Flowers in the Attic
I don’t remember where I first encountered Flowers in the Attic but I do remember being totally and completely enthralled. I was about 11, and I think someone in my family had read them and they were laying around my house somewhere. Lucky for me, I soon found and read the whole twisted series.
If you’re unfamiliar with Flowers or with V.C. Andrews’ work as a whole, you either had a normal childhood or are missing out, depending on how you look at it. Flowers in the Attic tells the story of four children–Chris, Cathy, Carrie, and Cory Dollenganger–that are locked in their grandmother’s attic after their father dies. Instead of standing up to her evil mother, the childrens’ mother disappears, leaving the kids to wither in the attic. It may sound crazy, and it is. But only in the most delightfully dramatic and smarmy ways. In other words, it’s perfect for teenage girls.
Sure, there’s incest, and a scene where the older children feed some blood to the younger twins to help them survive, but those revolting elements are what made the book so much fun to read. It was unlike anything else I’d ever read–even the few Danielle Steel novels I read (I was young and there was limited reading material in my home library–don’t judge me).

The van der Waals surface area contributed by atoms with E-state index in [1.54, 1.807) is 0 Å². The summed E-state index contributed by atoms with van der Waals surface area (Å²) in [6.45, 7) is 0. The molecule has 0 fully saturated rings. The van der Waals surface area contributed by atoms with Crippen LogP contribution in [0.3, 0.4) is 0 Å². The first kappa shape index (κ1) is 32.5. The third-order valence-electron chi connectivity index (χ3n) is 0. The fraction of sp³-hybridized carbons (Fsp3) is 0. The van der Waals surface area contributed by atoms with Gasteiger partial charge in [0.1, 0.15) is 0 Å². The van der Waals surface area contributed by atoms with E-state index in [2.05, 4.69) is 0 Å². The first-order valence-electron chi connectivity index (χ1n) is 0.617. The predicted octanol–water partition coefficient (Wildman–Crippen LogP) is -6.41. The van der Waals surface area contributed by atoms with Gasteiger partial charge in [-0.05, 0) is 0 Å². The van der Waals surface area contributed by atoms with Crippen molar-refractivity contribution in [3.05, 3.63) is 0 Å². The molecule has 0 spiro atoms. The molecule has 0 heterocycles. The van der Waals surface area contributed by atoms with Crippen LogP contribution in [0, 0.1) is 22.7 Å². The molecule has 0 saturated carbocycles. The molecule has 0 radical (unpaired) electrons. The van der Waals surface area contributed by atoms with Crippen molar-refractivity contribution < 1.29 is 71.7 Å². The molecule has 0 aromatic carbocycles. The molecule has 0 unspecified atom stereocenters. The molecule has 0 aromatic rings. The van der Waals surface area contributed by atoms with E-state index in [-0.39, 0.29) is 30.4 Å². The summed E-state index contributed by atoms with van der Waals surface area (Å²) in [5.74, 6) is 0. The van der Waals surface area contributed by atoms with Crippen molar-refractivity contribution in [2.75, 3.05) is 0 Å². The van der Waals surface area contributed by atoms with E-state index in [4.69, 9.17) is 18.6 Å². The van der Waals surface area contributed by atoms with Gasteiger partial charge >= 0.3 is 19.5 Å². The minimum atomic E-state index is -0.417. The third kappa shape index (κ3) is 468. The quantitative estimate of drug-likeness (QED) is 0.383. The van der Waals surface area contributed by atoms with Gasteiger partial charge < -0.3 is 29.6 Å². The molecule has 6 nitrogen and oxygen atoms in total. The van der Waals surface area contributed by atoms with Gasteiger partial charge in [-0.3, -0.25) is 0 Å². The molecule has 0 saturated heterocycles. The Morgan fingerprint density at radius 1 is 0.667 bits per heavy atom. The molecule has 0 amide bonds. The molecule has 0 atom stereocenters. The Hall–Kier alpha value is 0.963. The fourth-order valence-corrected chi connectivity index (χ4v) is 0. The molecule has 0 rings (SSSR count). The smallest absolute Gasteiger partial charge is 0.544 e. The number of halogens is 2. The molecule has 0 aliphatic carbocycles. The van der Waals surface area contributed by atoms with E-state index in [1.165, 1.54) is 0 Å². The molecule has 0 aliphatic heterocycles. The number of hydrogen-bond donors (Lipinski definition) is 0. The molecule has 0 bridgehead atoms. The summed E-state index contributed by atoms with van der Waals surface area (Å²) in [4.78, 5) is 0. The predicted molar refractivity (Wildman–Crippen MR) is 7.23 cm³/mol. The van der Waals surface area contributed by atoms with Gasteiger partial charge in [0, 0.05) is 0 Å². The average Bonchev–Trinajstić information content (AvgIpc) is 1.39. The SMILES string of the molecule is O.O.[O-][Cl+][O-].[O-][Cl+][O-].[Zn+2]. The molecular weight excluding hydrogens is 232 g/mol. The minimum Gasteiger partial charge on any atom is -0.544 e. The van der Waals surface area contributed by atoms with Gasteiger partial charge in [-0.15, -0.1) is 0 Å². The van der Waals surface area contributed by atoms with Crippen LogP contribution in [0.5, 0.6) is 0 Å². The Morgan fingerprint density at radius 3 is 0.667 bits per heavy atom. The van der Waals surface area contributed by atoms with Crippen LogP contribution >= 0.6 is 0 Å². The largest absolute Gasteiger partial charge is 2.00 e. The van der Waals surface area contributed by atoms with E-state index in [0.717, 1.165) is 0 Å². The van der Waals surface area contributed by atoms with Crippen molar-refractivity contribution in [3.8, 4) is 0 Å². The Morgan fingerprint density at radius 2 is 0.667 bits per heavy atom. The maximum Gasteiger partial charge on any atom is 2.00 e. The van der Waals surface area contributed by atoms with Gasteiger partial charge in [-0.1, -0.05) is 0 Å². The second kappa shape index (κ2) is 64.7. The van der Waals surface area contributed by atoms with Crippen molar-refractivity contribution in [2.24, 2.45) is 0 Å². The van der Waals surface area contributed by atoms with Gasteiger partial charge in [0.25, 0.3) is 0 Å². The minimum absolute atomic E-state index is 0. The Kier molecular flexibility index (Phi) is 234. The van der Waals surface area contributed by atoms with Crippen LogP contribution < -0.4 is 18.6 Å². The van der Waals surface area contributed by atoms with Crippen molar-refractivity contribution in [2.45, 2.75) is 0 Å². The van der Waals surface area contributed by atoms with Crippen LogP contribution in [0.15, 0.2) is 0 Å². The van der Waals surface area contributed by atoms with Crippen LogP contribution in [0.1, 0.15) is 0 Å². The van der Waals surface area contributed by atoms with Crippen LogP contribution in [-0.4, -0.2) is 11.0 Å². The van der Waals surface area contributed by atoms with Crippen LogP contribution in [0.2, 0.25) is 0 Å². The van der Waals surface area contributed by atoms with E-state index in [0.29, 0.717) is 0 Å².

I was so taken with the book that I saw no issue in choosing to write a report on it and do a presentation in front of my seventh grade English class. Our assignment, one of the first of the year, was to choose any book we enjoyed and present it to the class. As sheltered and clueless as I was, I didn’t realize the kind of social suicide I was committing by gushing about a book that featured a brother and sister falling in love while locked in an attic. Unfortunately, I didn’t realize until in the middle of my presentation, when someone in my class asked incredulously if the brother and sister committed incest. They were, probably rightfully so, disgusted, and I was labeled as the girl who read books about incest. Add that to my impressive tally of other socially reprehensible traits, and you can see why I don’t exactly look back on junior high school fondly.
But! Fast forward 20 years, and I finally feel vindicated. It turns out that not only was I not alone, but some of my favorite writers also read and loved these books when they were young, and feel no shame about expressing that affection. I can finally hold my head high and declare, “Yes! It’s true! I loved a book about incest when I was 12!”
Don’t worry–if you’ve never experienced the disturbing joy of Flowers in the Attic, Lifetime is making a movie! A movie starring Ellen Burstyn, Heather Graham, and Kiernan Shipka (Sally Draper !!!). Needless to say, I’m pretty excited about this landmark television event, and can’t wait to watch the shamefest, guilt-free.
Did you read these books? Are you looking forward to the movie?